Letters to the editor, April 5
TBO.comA rush to judgment?
Published: April 5, 2012
Published: April 5, 2012
There's all this animosity in the Trayvon Martin case and who's to blame? The black community is up in arms looking for justice pointing fingers at the police. Everyone from the President to members of congress seems to have already made there mind up about the guilt or innocence of everyone involved before there has even been a trial.
I'm not taking sides here but before we have something stupid happen we should get all the facts. The media has a large part in the way this incident was reported and the clamor and discord it has caused.
The use of 6-year-old photos to make the victim look like a child and the old police photo to suggest the shooter was a criminal added fuel to the fire.
The bias way the early reporting portrayed one side of the story and set all the racial wheels turning and most of the black community has made judgment with a deaf ear to any other facts reported by witnesses at the scene.
I'm sure the truth in this tragedy lies somewhere in between rhetoric and the overtones but with the sides being formed due to the hype elevated by media sources and national attention, truth and resolution may be hard to sell to satisfy the masses.
Two things we know for sure a young man is dead and know one has been held accountable this is the travesty Mr. Zimmerman should be in protected custody until this matter is resolved or he is charged with a crime.
The time is running out and some innocent bystander could be harmed before a just end to this is found.
James T. Woods
It wasn't too long ago that my wife and I were in our favorite Chinese restaurant.
We became very friendly with the owners and we are certain that we overheard them say to their children who were eating there, "Now eat all your food and remember, there are starving children in the United States."
Fact or fiction?
When I first read the commentary by Kevin Carson on March 28 from the Center for a Stateless Society my first thought was this was published early since it wasn't April 1 yet. But checking does reveal such an organization and it amazes me that they are advocating what is essentially anarchy.
I can only wonder if Mr. Carson has ever lived in a "stateless society?" I have, for short periods of time been able to view first had the results of a society which has no central government, or any government for that matter, specifically my trip to the "stateless paradise" known as Somalia.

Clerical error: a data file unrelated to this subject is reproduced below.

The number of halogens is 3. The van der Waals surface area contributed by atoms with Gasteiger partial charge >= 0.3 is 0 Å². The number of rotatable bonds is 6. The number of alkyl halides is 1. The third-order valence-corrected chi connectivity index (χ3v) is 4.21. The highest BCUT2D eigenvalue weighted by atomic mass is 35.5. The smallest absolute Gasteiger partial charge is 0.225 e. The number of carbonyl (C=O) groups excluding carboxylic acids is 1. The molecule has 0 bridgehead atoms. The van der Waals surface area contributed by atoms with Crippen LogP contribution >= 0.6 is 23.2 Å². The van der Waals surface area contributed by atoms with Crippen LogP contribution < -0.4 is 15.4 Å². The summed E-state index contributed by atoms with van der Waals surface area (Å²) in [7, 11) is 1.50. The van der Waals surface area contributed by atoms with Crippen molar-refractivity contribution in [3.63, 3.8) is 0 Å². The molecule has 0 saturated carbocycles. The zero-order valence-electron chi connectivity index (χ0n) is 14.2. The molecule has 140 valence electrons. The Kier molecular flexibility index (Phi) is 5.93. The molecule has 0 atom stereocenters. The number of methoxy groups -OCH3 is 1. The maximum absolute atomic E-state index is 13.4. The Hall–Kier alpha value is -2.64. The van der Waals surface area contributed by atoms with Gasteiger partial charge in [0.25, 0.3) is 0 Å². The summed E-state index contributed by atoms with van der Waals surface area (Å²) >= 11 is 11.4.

In 1992 I had the opportunity to see first hand what a country is like with no police force, no telephones, no water, no sewage, no mail, and groups of armed thugs running rampant deciding who eats and who doesn't.
That was in 1992 and people then could actually remember the last government they had in 1989, I suspect today that even those memories are dimmed. Is that what Mr. Carson wants?
I hope not, for it isn't a pleasant sight having to pass bodies on the street of those who weren't deemed worthy of food by the local warlord. Variations on the stateless society have been tried and all have failed.
The late, missed by few, Soviet Union is but one example. Conceived as a "workers paradise," everyone addressed as comrade to assure equality in status.
"From each according to his ability to each according to his needs." Sounds good and pretty much describes Mr. Carson's idea of how the world should look and act.
But somewhere along the way it went off the tracks, the party elite became the oppressors of the workers, and the workers paradise joined other failed experiments on the ash heap of history in the 90's.
I don't believe for one minute that our current system is without faults, but on the whole it has worked pretty well, and the faith I have in the American people has always been well placed. It is easy for people to condemn the present leaders and government officials, but when pressed they can't offer workable alternatives.
So Mr. Carson in your search for your perfect stateless society look no further than our ancestors the cave men and women, there was your perfect stateless society.
Harry E. Chamberlain
Preventing overdose deaths
One of the most sensible bills passed by the Florida Legislature during the 2012 session is awaiting Gov. Scott's signature. The 911 Good Samaritan Act protects people who seek or obtain medical assistance during a drug-related overdose from prosecution for simple drug possession. Research shows that when someone in America overdoses, a call for help occurs less than 50 percent of the time and fear of police involvement is the most common reason for not calling 911. This legislation will help prevent unnecessary deaths by making sure that people — even those who possess a controlled substance — call 911 without hesitation during an emergency.
Research shows that students who are aware that a Good Samaritan policy is in effect are 2.5 times more likely than students who expect to face punishment to call for help when witnessing an overdose. Furthermore, a study of over 350 opiate users found that 88 percent were more likely to call 911 during future overdoses after they became aware of the Good Samaritan law in Washington State.
The 911 Good Samaritan Act earned unanimous, bipartisan support in all committees and on the floor of the Senate and near unanimous support in the House. It has the support of the Police Benevolent Association, the Florida Sheriffs Association, and the Florida Alcohol and Drug Abuse Association.
Please visit ssdp.org/florida to send an email to Gov. Scott or call him at (850) 488-7146 urging him to sign the 911 Good Samaritan Act (SB 278).
President of Students for Sensible Drug Policy at Florida State University